FROSTY: I love reading Creepypastas online actually. A while back I read one about a sleep deprivation experiment.

COWBOY: I’m not sure to be honest.

SPACEMAN: One of yours actually. Remember that story about the automated wind farm on an alien planet that you asked me to proof for you last year?

WISEGUY: You know, this might be the first one.

 

Q5: DID YOU ENJOY TEN INDIANS?

HUNTER: Yeah it was alright, that. It was uneventful and it wasn’t clear what the meaning was, but that’s not a bad thing.

FROSTY: Nope. I found it a struggle to take in. I think I’m much more visually-oriented. I was reading the words but I couldn’t digest them.

COWBOY: No. There was nothing engaging about it. Maybe if it was longer, and more stuff happened in it, I might have enjoyed it. It was brief and boring.

SPACEMAN: Yes. I liked trying to figure out the meaning, which isn’t really revealed until the end.

WISEGUY: Well, it didn’t blow me away. It was OK, but it felt like a chapter of a longer story.

 

Q6: DID IT MAKE YOU WANT TO READ MORE HEMINGWAY?

HUNTER: No.

FROSTY: Probably not. I hated Old Man and the Sea at school.

COWBOY: Not particularly.

SPACEMAN: Yes, absolutely.

WISEGUY: Not especially. I’m into different genres of fiction, mate.

 

Q7: IN A GENERAL SENSE, DO YOU WANT TO READ MORE?

HUNTER: Nah.

FROSTY: Yes. Even though I find reading a struggle, I have a copy of Stephen King’s It upstairs, and it makes me want to improve my reading ability.

COWBOY: Yes- but not because of this story.

SPACEMAN: Yes.

WISEGUY: Yes. A lot more.

 

Q8: WHAT DID YOU THINK OF HEMINGWAY’S WRITING STYLE?

HUNTER: Yeah mate, it was alright. However I didn’t get the tone of some sentences- probably because it was written in a strange dialect.

FROSTY: Well, I dunno about the style, but I did like print. The font was pretty friendly. There were a few regional words I didn’t recognize, like “squaw”.

COWBOY: No. Me- I like a definitive beginning, middle, and end. I just wasn’t sure where this story was going. It’s like it wasn’t long enough to hook me.

SPACEMAN: Oh yes. I liked the ending in particular.

WISEGUY: Yeah. His straightforward style made the story accessible and friendly to me as a reader.

 

Q9: DID YOU READ IT ALL IN ONE GO?

HUNTER: Yeah.

FROSTY: Yeah.

COWBOY: Yeah.

SPACEMAN: Yeah.

WISEGUY: Yeah.

 

Q10: HOW LONG DID IT TAKE YOU?

HUNTER: 17 minutes.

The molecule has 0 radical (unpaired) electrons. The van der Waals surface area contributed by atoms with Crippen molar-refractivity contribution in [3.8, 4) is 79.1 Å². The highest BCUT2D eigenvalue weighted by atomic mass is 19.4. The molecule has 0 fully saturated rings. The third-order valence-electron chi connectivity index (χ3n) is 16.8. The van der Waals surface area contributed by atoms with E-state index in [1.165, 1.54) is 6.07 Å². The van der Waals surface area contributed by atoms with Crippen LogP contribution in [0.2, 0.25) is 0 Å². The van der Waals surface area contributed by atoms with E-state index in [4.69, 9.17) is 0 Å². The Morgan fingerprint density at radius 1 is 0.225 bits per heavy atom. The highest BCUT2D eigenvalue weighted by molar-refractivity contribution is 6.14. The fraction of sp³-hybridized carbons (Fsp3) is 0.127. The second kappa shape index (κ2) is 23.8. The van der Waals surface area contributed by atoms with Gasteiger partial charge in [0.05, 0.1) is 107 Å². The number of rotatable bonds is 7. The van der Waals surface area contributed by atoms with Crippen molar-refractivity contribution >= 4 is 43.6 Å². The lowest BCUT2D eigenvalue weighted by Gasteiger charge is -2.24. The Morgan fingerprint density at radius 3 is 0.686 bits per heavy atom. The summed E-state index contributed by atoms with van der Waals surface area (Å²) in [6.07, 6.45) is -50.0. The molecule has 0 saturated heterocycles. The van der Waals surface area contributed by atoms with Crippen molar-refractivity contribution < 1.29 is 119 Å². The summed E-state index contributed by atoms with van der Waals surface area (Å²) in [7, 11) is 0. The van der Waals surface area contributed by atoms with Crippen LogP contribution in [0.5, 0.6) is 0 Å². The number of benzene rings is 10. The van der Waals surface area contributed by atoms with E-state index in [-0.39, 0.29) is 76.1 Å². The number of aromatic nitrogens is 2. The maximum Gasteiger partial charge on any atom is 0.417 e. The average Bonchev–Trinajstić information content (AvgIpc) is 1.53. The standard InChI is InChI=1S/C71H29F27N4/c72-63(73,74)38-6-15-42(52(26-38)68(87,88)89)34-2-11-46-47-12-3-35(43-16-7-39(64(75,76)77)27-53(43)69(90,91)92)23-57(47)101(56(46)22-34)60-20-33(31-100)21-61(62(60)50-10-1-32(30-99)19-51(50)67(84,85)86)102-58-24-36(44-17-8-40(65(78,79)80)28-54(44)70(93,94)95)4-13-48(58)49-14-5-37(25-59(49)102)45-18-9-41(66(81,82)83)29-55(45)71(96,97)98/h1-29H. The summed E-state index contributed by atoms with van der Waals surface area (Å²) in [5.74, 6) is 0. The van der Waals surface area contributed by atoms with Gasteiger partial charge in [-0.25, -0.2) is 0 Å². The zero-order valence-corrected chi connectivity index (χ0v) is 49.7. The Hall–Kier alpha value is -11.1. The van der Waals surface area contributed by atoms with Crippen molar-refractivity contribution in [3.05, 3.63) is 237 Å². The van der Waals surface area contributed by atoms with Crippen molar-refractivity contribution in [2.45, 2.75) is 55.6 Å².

FROSTY: 10 minutes.

COWBOY: 10 minutes.

SPACEMAN: 7 minutes. After I was done, I went back and re-read some sections near the beginning to gain a better understanding of the story as a whole.

WISEGUY: 25 minutes.

 

Q11: WHERE DID YOU READ IT?

HUNTER: In a computer chair at my desk.

FROSTY: On a couch in a quiet room.

COWBOY: On a couch in a room shared with three guys quietly playing Minecraft.

SPACEMAN: In a leather armchair. The TV was on, but I muted it.

WISEGUY: On a couch in a café with noisy, annoying distractions. Make sure you include that detail.

 

Q12: WERE YOU IMMERSED IN THE WORLD OF THE STORY, OR DID YOUR MIND WANDER?

HUNTER: Mostly I was immersed. My focus shifted a few times and I had to go back and concentrate again.

FROSTY: Oh, it wandered alright. I had to re-read a few lines I wasn’t sure about. Overall it was just very hard to process the events and meaning of the story for me.

COWBOY: Immersed makes it sound like I was enjoying it. I wasn’t. I read it the way I read the news. Not fun, but no real effort either.

SPACEMAN: It took a while to get into at first, probably because I knew I was taking part in an experiment instead of reading normally.

WISEGUY: Remember, I was very distracted by external noises. However I want to say that I liked the subtlety of his story. I think that kind of subtlety suits the concise medium of short fiction.

 

Q13: IN A WORD, WHAT DO YOU THINK THE STORY WAS ABOUT?

HUNTER: Heartbreak.

FROSTY: Racism.

COWBOY: A Journey.

SPACEMAN: Love. Specifically “first love”. The line that stood out to me was that he was “hollow but happy”. I quite liked that I did.

WISEGUY: Heartbreak.

 

Q14: WHAT WOULD YOU SAY IS YOUR BIGGEST REASON FOR NOT READING IN YOUR LIFE?

HUNTER: Can’t be arsed. It seems like an effort.

FROSTY: Because it’s boring. It seems like a task instead of a pastime. This experiment felt like homework. However I’m hopeful. Perhaps I just haven’t found my genre of fiction yet. I didn’t like this story, but I guess it’s like the movies- there’s so much choice that there has to be one for everyone.